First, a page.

Ancient legend of the Alaskan Koyukons about the Flood and the creation of man

The Koyukon people of Alaska have an ancient legend in which Raven takes 2 animals each to protect them from a flood. These stories originated with these people before Christianity came to these places.

Below you can read this legend and we can say it not only mentions the Flood, but can also be an occasion for other no less interesting reflections on the events that took place in ancient times in pre-Flood times:

A long, long time ago, there were giant animals in the world, and there was no such thing as humanity. They were all big, able to talk to each other and use magic. There were even animals that no longer lived on earth. One day Dotson’ Sa, the Great Raven, said to Raven, “Make a big boat.”

And Raven made a big boat. It took a long time because it had to be very big. When Raven finished, Dotson Sa told him she wasn’t big enough.

“You have to build her bigger,” he said.

When it was finished, it began to rain. It rained a little at first, and Dotson Sa told Raven to gather all the animals in pairs. Raven gathered the animals and food for them. It was very difficult, but he made it anyway.

Once all the animals were on the boat, it began to rain heavily. Soon the whole world was flooded, and only the animals that were on the boat were left in the world.

When the rain ended, Raven asked some seagulls to fly in all directions looking for land. They flew off and came back, telling us that there was no land in sight. There was only water!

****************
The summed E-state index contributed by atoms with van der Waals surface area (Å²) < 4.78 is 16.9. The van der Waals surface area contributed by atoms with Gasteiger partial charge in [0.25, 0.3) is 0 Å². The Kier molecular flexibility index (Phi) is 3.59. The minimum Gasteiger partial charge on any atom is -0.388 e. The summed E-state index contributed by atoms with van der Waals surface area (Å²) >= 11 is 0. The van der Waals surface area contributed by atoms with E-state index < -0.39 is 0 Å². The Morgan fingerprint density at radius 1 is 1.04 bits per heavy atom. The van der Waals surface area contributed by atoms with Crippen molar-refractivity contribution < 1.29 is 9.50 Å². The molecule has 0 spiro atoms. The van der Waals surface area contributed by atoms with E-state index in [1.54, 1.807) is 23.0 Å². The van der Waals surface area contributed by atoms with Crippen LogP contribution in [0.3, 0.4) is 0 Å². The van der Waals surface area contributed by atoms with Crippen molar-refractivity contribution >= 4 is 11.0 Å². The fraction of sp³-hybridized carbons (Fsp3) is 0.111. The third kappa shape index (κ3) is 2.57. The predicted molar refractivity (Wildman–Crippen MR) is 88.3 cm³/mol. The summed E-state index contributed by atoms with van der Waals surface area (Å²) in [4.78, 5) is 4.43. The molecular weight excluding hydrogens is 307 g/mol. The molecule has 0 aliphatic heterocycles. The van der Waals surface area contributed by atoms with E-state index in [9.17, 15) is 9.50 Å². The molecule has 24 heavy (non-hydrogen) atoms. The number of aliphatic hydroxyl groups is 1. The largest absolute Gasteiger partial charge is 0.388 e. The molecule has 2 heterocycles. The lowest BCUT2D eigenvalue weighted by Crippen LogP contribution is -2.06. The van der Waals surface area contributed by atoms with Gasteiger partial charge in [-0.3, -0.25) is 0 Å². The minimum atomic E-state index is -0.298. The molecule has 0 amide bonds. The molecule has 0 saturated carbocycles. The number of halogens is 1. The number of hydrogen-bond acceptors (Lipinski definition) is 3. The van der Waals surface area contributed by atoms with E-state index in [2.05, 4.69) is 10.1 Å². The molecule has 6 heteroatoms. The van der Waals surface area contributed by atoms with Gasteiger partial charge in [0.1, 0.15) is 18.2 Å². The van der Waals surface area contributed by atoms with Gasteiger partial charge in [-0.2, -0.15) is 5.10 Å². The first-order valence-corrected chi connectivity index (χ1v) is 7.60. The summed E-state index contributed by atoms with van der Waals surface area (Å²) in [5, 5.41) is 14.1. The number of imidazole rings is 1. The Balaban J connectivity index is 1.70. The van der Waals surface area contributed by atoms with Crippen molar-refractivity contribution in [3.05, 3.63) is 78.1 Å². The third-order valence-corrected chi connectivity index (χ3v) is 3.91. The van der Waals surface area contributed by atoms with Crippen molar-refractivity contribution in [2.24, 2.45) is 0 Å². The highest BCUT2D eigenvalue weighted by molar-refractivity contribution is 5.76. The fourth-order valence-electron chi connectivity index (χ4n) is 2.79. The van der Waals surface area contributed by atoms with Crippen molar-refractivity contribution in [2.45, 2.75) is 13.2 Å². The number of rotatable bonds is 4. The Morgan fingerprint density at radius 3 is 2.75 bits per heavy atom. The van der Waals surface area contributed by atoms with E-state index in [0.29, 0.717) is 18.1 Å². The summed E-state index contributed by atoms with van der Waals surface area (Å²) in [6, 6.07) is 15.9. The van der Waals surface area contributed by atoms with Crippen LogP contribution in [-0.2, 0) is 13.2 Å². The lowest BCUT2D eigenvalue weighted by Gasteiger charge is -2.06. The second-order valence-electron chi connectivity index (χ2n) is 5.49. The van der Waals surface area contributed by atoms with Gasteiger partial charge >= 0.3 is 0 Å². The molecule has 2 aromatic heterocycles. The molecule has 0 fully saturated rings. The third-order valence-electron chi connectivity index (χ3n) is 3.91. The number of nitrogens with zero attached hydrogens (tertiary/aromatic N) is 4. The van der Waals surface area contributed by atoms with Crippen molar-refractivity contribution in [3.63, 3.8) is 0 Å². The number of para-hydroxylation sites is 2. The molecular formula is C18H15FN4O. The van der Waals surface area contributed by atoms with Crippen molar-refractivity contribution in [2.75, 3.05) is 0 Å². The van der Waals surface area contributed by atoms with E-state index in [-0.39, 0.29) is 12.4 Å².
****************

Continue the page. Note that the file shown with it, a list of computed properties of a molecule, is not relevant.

After a while the flood was almost over. Raven told the muskrat to go down to the bottom of the ocean and make an island. The muskrat, who was actually very big, dived down and began to pick up dirt from the bottom. It continued to do this until land appeared.

Dotson’ Sa used his magic and created berries, trees, and plants to cover the land. When he did this, lakes and ponds were left where the lowlands were. Then the Great Raven created rivers. He made them so that they flowed both ways! On one side the river flowed down to the sea, and on the other side it flowed up to the mountains!

But later he decided it was too easy to travel that way, so he made the rivers flow only down to the sea.

Now that the flood was over and dry land appeared, Dotson’ Sa decided to create man. He created him out of stone, but since man was made of stone, he would never die, so the Great Raven decided to make him out of clay.

After he created man, he created a woman so that they could marry and have children. Raven wanted to have a wife, so he tried to marry one of the women, but the men took her away from him.

This made Crow angry, so he took some dried leaves and pounded them into a big bag. Taking the bag, he went to where the men lived and opened it. From there came out millions of mosquitoes, which still harass and bite mankind, because Crow was not allowed to marry a woman.

That’s how Raven created the whole world. That’s why he is never hunted, because he created everything.


The Koyukon are an Athabaskan people living mainly between the Koyukuk and Yukon Rivers; one of 11 groups of Inland Alaskan Athabaskans. The first Europeans to enter Koyukon territory were the Russians who came to the Yukon River settlement of Nulato, led by centurion P. V. Malakhov, in 1838.

In the settlement they found iron pots, glass beads (glass cylinders of elongated shape with a longitudinal hole for the thread), clothing, fabrics, and tobacco, with which the coastal Eskimos had long traded with the Russians.

Smallpox epidemics that came with the Russians caused a high mortality rate in the settlement. In subsequent years infectious diseases drastically reduced the Koyukon, who had no immunity to these diseases.

The relative isolation of the people from the Europeans persisted until 1898, when, during the gold rush, Europeans arrived in search of gold.

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